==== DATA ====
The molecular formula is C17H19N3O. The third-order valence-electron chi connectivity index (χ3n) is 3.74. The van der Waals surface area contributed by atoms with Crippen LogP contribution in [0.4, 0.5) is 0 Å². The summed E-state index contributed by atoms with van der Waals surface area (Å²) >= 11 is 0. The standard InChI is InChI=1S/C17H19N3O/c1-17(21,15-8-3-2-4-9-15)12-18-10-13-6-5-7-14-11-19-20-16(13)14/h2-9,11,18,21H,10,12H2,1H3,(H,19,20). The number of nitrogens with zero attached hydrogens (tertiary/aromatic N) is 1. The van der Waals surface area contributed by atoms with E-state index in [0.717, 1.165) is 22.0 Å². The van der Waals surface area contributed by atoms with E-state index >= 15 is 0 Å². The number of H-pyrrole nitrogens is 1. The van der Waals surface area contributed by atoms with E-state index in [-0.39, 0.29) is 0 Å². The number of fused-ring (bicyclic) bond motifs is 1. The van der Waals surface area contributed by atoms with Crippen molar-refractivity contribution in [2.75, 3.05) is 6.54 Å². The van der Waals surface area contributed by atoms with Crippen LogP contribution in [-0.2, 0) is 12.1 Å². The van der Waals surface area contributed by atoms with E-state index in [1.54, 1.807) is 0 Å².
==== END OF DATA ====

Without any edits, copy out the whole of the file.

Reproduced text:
The molecular formula is C17H19N3O. The third-order valence-electron chi connectivity index (χ3n) is 3.74. The van der Waals surface area contributed by atoms with Crippen LogP contribution in [0.4, 0.5) is 0 Å². The summed E-state index contributed by atoms with van der Waals surface area (Å²) >= 11 is 0. The standard InChI is InChI=1S/C17H19N3O/c1-17(21,15-8-3-2-4-9-15)12-18-10-13-6-5-7-14-11-19-20-16(13)14/h2-9,11,18,21H,10,12H2,1H3,(H,19,20). The number of nitrogens with zero attached hydrogens (tertiary/aromatic N) is 1. The van der Waals surface area contributed by atoms with E-state index in [0.717, 1.165) is 22.0 Å². The van der Waals surface area contributed by atoms with E-state index >= 15 is 0 Å². The number of H-pyrrole nitrogens is 1. The van der Waals surface area contributed by atoms with E-state index in [-0.39, 0.29) is 0 Å². The number of fused-ring (bicyclic) bond motifs is 1. The van der Waals surface area contributed by atoms with Crippen molar-refractivity contribution in [2.75, 3.05) is 6.54 Å². The van der Waals surface area contributed by atoms with Crippen LogP contribution in [-0.2, 0) is 12.1 Å². The van der Waals surface area contributed by atoms with E-state index in [1.54, 1.807) is 0 Å².